This year marks the 100th anniversary of a transformative event of modern history. World War I killed about 20 million people and ground up a generation of Europe’s youth. It also fundamentally changed the international order in Europe and beyond.
Indeed, World War I destroyed not only lives, but also three empires in Europe — those of Germany, Austria-Hungary and Russia — and, with the collapse of Ottoman rule, a fourth on its fringe. Until the Great War, the global balance of power was centered in Europe; after it, the US and Japan emerged as great powers. The war also ushered in the Bolshevik Revolution of 1917, prepared the way for fascism, and intensified and broadened the ideological battles that wracked the twentieth century.
How could such a catastrophe happen? Shortly after the war broke out, when then-German chancellor Theobald von Bethmann-Hollweg was asked to explain what happened, he answered: “Oh, if I only knew.” Perhaps in the interest of self-exoneration, he came to regard the war as inevitable.
Similarly, the then-British foreign secretary Sir Edward Grey argued that he had “come to think that no human individual could have prevented it.”
The question we face today is whether it could happen again. Margaret MacMillan, author of the interesting new book The War that Ended Peace, argued that, “it is tempting — and sobering — to compare today’s relationship between China and the US with that between Germany and Britain a century ago.” After drawing a similar comparison, the Economist concluded that “the most troubling similarity between 1914 and now is complacency.”
Some political scientists, such as John Mearsheimer of the University of Chicago, have argued that “to put it bluntly: China cannot rise peacefully.”
NO PEACEFUL RISE
However, historical analogies, though sometimes useful for precautionary purposes, become dangerous when they convey a sense of historical inevitability. World War I was not inevitable. It was made more probable by Germany’s rising power and the fear that this created in Great Britain. It was also made more probable by Germany’s fearful response to Russia’s rising power, as well as myriad other factors, including human errors. The gap in overall power between the US and China today is greater than that between Germany and Britain in 1914.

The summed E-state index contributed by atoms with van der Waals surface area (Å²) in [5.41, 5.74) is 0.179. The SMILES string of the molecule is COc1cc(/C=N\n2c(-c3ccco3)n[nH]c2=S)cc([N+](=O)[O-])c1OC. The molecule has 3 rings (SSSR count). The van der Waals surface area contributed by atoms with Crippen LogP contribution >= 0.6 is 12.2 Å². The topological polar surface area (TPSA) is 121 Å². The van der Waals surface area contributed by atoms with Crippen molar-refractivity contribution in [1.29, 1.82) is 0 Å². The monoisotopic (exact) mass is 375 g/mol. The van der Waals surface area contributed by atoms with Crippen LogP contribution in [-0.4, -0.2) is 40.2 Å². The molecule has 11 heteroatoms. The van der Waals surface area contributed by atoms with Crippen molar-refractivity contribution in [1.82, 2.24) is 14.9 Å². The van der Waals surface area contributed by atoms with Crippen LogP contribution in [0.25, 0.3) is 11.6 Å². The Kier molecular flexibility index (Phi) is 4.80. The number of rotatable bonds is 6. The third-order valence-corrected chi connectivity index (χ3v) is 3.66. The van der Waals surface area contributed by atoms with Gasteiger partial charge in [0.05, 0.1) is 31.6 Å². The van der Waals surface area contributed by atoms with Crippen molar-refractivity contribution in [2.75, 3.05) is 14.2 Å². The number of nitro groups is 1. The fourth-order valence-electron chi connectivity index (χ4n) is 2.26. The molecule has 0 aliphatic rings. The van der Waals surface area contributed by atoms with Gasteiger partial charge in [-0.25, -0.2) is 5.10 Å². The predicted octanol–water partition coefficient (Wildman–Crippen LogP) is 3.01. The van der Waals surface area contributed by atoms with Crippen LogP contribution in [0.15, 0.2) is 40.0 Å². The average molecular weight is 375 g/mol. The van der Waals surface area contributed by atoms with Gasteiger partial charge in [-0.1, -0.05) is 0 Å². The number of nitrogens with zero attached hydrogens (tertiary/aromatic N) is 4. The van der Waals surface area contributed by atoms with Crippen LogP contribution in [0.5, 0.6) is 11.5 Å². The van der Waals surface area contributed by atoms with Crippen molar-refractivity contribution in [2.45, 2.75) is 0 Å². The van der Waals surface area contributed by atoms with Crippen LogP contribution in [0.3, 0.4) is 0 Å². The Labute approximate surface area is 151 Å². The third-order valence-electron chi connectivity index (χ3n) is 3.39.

Drawing contemporary lessons from 1914 requires dispelling the many myths that have been created about World War I. For example, the claim that it was a deliberate preventive war by Germany is belied by the evidence showing that key elites did not believe this. Nor was World War I a purely accidental war, as others maintain: Austria went to war deliberately, to fend off the threat of rising Slavic nationalism. There were miscalculations over the war’s length and depth, but that is not the same as an accidental war.
It is also said that the war was caused by an uncontrolled arms race in Europe. However, the naval arms race was over by 1912 and Britain had won. While there was concern in Europe about the growing strength of armies, the view that the war was precipitated directly by the arms race is facile.
Today’s world is different from the world of 1914 in several important ways. One is that nuclear weapons give political leaders the equivalent of a crystal ball that shows what their world would look like after escalation. Perhaps if the emperor, the kaiser and the czar had had a crystal ball showing their empires destroyed and their thrones lost in 1918, they would have been more prudent in 1914. Certainly, the crystal-ball effect had a strong influence on US and Soviet leaders during the Cuban missile crisis. It would likely have a similar influence on US and Chinese leaders today.